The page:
Michael Spence, a Nobel-winning economist, chaired a Commission on Growth and Development piloted by the World Bank from 2006 to 2010. This book grew out of his involvement with this expert committee, and collects his thoughts on the topic of growth and economic convergence in a non-academic and accessible format. It is not the first book that stems from a prominent economist's engagement with an international expert group. Joseph Stiglitz recently published Mismeasuring Our Lives after President Nicolas Sarkozy tasked him and a few colleagues to study whether Gross Domestic Product is a reliable indicator of economic and social progress. Before reaching academic stardom status, Jeffrey Sachs chaired an expert commission on macroeconomics and health sponsored by the World Health Organization, in which he honed some of the arguments presented in The End of Poverty. Nicholas Stern wrote the 700-pages long Stern Review on the Economics of Climate Change for the UK Government, and then the follow-up book Blueprint for a Safe Planet, reduced to a more palatable 250 pages.
The work of these international commissions usually follows a similar pattern. An international organization, with the financial support of rich member states and private foundations, gathers a group of prominent persons to look at a particular issue and come up with recommendations. The commission members are picked up from a limited roster of global public figures: distinguished practitioners from government, the private sector, and academia, whose names crop up in various venues, as the composition of these advisory commissions largely overlaps. The role of the eminent persons is not to write the commission report--an anonymous team of experts usually does that, as well as much of the preparatory work. Rather, the role of the commissioners is to provide advice and guidance to the preparation of the final report, which they ultimately endorse. In practical terms, they meet several times in various locations, with expenses paid by the sponsoring organization, and discuss various versions of the chapters that will ultimately form the final report, with inputs provided by expert hearings and case studies.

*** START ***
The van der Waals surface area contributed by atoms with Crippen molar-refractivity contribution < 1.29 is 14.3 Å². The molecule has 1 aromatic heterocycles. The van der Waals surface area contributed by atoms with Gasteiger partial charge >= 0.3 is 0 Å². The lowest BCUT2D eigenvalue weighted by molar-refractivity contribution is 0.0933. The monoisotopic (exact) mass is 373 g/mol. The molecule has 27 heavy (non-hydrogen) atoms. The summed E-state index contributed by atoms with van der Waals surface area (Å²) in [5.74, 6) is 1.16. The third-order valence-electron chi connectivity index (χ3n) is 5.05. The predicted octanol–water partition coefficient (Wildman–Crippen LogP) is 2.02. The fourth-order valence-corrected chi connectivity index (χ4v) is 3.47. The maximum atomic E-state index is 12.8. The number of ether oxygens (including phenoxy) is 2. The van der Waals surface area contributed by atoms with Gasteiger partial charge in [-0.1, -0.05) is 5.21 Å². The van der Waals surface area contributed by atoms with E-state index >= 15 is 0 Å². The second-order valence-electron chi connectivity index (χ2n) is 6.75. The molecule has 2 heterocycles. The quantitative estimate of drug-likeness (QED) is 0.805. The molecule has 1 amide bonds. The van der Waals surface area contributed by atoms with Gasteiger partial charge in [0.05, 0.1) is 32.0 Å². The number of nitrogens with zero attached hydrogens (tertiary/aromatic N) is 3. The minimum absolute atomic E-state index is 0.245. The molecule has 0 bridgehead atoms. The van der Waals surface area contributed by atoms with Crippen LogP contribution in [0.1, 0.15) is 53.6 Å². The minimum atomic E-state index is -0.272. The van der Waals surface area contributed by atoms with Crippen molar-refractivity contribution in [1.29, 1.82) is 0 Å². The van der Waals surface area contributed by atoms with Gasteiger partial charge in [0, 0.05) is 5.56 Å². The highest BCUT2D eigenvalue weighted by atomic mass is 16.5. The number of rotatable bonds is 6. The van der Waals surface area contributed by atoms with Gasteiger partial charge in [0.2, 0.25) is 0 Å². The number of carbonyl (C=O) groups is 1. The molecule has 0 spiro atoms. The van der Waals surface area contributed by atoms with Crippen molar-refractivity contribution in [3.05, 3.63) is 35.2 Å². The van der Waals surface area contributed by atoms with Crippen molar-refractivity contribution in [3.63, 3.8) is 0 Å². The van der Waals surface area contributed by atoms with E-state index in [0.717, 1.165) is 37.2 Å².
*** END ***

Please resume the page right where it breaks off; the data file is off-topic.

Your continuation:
International commissions leave a heavy paper trail. In the case of the Commission on Growth and Development, no less than 67 working papers were commissioned, five thematic volumes were published, one special report on post-crisis growth was assembled after the Great Recession of 2008-09, and the final report, 150-pages long, was published in several languages and disseminated through various public events. Very few people read these reports in full (I confess I haven't) and decision makers, towards whom the message is ostensibly targeted, usually contend themselves with an executive summary. The book version then gives the commission chairman a second chance to influence public debates, by reaching a different audience and speaking out in his own capacity. It is usually written in a livelier style than the bland statements of official reports. Considering the amount of effort put in the commission's travails, one wonders why the chairperson didn't publish his book directly, with background articles submitted to the usual peer review process.